Arrival director Denis Villeneuve (Prisoners, Sicario) is tossing down the creative gauntlet and vehemently declaring that he'd love to film a new adaptation of Frank Herbert's monumental 1965 sci-fi novel, Dune.
Many braver and more experienced visionaries have attempted (with limited success) to tame Herbert's galaxy-spanning epic featuring warring noble houses, a charismatic messiah, humongous sand worms and the consciousness-expanding spice Melange harvested from the arid planet of Arrakis.
The first major attempt at bringing the ecologically aware novel to the big screen was by Chilean cult fillmmaker Alejandro Jodorowsky, whose failed but heroic plight was chronicled in the excellent documentary Jodorowsky's Dune. With massively expensive set pieces, burning giraffes, hallucinatory mind trips and planned starring roles by Orson Welles, Mick Jagger and Salvador Dali, it became a cautionary tale as to the limitations of whimsy and imagination and probably the greatest movie that was never filmed. Next was David Lynch's flawed masterpiece, Dune, in 1984, with its confusing narrative, Brian Eno score, magnificent costumes and special effects by E.T.'s Carlo Rambaldi. In 2000, Syfy invested serious funds for a Dune miniseries that was critically solid but lacked Hollywood's bank account to conjure up stunning sci-fi battles and exotic locations with any level of realism.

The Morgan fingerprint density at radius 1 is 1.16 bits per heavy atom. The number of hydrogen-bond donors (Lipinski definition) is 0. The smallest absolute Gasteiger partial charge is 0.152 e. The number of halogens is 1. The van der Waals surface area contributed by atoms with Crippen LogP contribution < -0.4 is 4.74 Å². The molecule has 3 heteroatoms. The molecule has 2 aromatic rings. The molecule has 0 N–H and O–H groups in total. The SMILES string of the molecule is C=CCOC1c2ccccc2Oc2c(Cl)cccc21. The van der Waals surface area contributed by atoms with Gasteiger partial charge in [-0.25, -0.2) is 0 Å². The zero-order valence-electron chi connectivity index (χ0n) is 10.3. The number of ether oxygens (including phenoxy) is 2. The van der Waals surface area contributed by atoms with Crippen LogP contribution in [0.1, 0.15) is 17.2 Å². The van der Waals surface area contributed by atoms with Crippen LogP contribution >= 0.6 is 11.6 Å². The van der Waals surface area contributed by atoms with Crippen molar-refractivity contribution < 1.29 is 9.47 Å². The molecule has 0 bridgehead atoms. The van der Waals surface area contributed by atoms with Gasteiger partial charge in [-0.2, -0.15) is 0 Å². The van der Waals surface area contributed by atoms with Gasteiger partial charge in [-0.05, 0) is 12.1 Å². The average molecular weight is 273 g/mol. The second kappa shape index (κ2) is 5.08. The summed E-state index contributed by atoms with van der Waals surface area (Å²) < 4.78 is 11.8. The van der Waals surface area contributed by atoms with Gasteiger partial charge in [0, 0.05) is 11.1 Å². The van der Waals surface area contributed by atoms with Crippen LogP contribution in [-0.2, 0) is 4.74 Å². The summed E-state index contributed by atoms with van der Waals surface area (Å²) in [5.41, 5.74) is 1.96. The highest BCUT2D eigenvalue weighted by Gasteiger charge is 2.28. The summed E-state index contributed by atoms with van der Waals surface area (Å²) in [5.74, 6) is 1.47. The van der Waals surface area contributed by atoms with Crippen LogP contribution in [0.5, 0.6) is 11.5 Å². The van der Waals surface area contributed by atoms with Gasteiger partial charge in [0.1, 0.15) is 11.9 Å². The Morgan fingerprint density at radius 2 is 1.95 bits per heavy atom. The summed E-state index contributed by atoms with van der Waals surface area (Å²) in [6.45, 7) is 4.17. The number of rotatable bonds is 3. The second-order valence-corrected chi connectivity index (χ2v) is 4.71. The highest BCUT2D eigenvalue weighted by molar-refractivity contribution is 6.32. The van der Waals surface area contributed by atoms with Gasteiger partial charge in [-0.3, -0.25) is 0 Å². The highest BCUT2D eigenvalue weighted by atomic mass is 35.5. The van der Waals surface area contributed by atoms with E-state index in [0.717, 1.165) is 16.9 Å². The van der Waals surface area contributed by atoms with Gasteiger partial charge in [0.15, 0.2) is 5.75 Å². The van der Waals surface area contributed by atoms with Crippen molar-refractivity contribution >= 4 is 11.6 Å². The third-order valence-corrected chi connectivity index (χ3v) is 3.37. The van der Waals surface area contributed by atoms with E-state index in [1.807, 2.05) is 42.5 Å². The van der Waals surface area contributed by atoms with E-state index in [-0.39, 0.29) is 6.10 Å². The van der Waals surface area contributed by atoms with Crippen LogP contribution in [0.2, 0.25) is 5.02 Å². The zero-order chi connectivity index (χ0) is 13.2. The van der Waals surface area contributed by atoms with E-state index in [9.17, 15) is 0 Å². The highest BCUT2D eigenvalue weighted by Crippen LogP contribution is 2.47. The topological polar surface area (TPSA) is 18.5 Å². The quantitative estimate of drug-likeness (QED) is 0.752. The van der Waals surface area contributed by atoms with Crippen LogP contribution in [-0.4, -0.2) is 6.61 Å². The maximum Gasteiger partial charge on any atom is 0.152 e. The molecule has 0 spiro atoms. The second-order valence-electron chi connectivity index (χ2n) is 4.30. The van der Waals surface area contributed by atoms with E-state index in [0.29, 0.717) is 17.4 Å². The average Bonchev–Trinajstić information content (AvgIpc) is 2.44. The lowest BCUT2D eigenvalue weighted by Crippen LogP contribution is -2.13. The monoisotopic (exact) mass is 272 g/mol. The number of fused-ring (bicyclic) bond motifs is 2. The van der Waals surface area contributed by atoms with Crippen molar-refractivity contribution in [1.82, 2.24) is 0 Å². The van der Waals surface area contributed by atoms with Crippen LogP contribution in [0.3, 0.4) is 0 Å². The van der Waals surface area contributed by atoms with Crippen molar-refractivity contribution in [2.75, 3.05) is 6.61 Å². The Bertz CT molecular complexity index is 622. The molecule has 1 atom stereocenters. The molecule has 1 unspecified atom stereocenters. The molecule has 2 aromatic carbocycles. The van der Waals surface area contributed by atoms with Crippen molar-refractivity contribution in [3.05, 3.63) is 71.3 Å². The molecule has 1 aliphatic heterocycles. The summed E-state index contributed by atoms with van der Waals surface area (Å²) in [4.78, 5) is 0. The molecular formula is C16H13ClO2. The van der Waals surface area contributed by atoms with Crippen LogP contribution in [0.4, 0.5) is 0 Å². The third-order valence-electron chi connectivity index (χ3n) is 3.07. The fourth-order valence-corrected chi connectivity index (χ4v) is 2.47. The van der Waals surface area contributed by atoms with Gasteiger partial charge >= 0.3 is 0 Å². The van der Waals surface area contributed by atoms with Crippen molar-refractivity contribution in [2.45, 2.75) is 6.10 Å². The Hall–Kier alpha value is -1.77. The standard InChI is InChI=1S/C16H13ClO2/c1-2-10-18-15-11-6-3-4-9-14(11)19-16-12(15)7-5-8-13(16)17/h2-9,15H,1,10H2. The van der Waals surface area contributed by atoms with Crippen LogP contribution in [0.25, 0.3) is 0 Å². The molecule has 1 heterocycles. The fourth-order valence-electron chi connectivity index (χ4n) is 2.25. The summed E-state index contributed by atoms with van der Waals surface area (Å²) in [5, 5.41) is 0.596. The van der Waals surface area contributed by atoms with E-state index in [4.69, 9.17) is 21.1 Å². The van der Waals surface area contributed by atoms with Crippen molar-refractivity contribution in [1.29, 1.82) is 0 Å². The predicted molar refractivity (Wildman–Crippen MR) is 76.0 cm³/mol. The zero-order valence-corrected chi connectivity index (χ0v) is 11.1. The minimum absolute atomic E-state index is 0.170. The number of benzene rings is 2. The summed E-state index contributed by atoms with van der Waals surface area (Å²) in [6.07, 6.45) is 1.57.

Now Villeneuve wants to grapple this impossible adaptation after he finishes Ridley Scott's Blade Runner 2 next year, but it will take a whole lot more than just wishful thinking before nervous studio executives expose themselves to that kind of financial liability. Here's what the director had to say about his dream to perform the Herculean task of remaking Dune at a recent press conference for Arrival.
I’m always looking for sci-fi material, and it’s difficult to find original and strong material that’s not just about weaponry. A longstanding dream of mine is to adapt “Dune,” but it’s a long process to get the rights, and I don’t think I will succeed. Also I would love to write something myself. I have two [sci-fi] projects right now that are in very stages. It’s too early to talk about them.
Personally, I'd love someone to take a fresh crack at Herbert's sprawling space opera and its sequels that influenced generations of artists and filmmakers. What do you think? Is Villeneuve the right person to wrangle the ferocious sand worms of Dune?